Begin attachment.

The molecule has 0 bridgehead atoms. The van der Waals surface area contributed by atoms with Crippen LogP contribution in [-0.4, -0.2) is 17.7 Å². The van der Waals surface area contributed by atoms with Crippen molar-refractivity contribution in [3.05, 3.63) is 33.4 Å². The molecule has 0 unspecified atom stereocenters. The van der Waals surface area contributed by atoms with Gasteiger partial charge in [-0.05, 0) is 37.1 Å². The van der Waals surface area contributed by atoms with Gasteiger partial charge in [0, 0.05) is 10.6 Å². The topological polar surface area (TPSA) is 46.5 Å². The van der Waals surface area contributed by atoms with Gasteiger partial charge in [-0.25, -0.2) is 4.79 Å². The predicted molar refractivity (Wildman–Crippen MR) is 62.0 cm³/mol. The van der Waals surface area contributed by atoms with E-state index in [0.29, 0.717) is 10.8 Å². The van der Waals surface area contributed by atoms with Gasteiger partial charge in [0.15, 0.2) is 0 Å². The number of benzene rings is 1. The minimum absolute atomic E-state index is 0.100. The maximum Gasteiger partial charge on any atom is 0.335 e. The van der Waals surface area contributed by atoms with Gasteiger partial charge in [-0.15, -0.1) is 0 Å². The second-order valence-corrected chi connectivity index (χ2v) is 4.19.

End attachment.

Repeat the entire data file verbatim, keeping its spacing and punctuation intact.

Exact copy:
The molecule has 0 bridgehead atoms. The van der Waals surface area contributed by atoms with Crippen LogP contribution in [-0.4, -0.2) is 17.7 Å². The van der Waals surface area contributed by atoms with Crippen molar-refractivity contribution in [3.05, 3.63) is 33.4 Å². The molecule has 0 unspecified atom stereocenters. The van der Waals surface area contributed by atoms with Gasteiger partial charge in [-0.05, 0) is 37.1 Å². The van der Waals surface area contributed by atoms with Gasteiger partial charge in [0, 0.05) is 10.6 Å². The topological polar surface area (TPSA) is 46.5 Å². The van der Waals surface area contributed by atoms with Gasteiger partial charge in [-0.25, -0.2) is 4.79 Å². The predicted molar refractivity (Wildman–Crippen MR) is 62.0 cm³/mol. The van der Waals surface area contributed by atoms with E-state index in [0.29, 0.717) is 10.8 Å². The van der Waals surface area contributed by atoms with Gasteiger partial charge in [0.15, 0.2) is 0 Å². The number of benzene rings is 1. The minimum absolute atomic E-state index is 0.100. The maximum Gasteiger partial charge on any atom is 0.335 e. The van der Waals surface area contributed by atoms with Gasteiger partial charge in [-0.15, -0.1) is 0 Å². The second-order valence-corrected chi connectivity index (χ2v) is 4.19.